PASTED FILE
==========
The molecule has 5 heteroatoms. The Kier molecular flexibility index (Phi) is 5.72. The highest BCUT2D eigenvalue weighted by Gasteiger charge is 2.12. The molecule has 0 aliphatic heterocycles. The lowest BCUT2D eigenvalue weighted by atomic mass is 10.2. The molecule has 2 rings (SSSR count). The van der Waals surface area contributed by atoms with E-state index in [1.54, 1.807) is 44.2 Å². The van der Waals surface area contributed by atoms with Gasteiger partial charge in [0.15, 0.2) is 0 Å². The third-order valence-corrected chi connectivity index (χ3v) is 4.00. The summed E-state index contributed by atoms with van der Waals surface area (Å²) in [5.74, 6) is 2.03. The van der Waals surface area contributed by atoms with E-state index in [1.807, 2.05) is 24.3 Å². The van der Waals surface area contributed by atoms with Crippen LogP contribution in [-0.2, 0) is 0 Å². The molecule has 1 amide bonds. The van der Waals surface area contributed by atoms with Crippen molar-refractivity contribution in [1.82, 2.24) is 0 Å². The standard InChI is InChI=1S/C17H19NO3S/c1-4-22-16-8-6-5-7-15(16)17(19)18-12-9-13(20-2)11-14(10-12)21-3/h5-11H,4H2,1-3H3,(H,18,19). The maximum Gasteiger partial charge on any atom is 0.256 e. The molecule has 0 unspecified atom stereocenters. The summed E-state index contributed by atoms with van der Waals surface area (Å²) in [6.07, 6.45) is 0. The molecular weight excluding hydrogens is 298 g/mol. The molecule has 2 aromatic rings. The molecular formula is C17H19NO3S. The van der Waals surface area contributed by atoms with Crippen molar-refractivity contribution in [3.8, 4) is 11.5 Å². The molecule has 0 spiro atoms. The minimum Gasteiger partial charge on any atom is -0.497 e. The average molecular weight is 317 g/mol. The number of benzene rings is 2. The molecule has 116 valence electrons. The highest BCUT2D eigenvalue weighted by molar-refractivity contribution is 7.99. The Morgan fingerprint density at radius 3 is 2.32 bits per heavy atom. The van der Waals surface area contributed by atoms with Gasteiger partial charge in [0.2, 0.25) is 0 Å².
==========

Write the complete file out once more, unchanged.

The molecule has 5 heteroatoms. The Kier molecular flexibility index (Phi) is 5.72. The highest BCUT2D eigenvalue weighted by Gasteiger charge is 2.12. The molecule has 0 aliphatic heterocycles. The lowest BCUT2D eigenvalue weighted by atomic mass is 10.2. The molecule has 2 rings (SSSR count). The van der Waals surface area contributed by atoms with E-state index in [1.54, 1.807) is 44.2 Å². The van der Waals surface area contributed by atoms with Gasteiger partial charge in [0.15, 0.2) is 0 Å². The third-order valence-corrected chi connectivity index (χ3v) is 4.00. The summed E-state index contributed by atoms with van der Waals surface area (Å²) in [5.74, 6) is 2.03. The van der Waals surface area contributed by atoms with E-state index in [1.807, 2.05) is 24.3 Å². The van der Waals surface area contributed by atoms with Crippen LogP contribution in [-0.2, 0) is 0 Å². The molecule has 1 amide bonds. The van der Waals surface area contributed by atoms with Crippen molar-refractivity contribution in [1.82, 2.24) is 0 Å². The standard InChI is InChI=1S/C17H19NO3S/c1-4-22-16-8-6-5-7-15(16)17(19)18-12-9-13(20-2)11-14(10-12)21-3/h5-11H,4H2,1-3H3,(H,18,19). The maximum Gasteiger partial charge on any atom is 0.256 e. The molecule has 0 unspecified atom stereocenters. The summed E-state index contributed by atoms with van der Waals surface area (Å²) in [6.07, 6.45) is 0. The molecular weight excluding hydrogens is 298 g/mol. The molecule has 2 aromatic rings. The molecular formula is C17H19NO3S. The van der Waals surface area contributed by atoms with Crippen molar-refractivity contribution in [3.8, 4) is 11.5 Å². The molecule has 0 spiro atoms. The minimum Gasteiger partial charge on any atom is -0.497 e. The average molecular weight is 317 g/mol. The number of benzene rings is 2. The molecule has 116 valence electrons. The highest BCUT2D eigenvalue weighted by molar-refractivity contribution is 7.99. The Morgan fingerprint density at radius 3 is 2.32 bits per heavy atom. The van der Waals surface area contributed by atoms with Gasteiger partial charge in [0.2, 0.25) is 0 Å².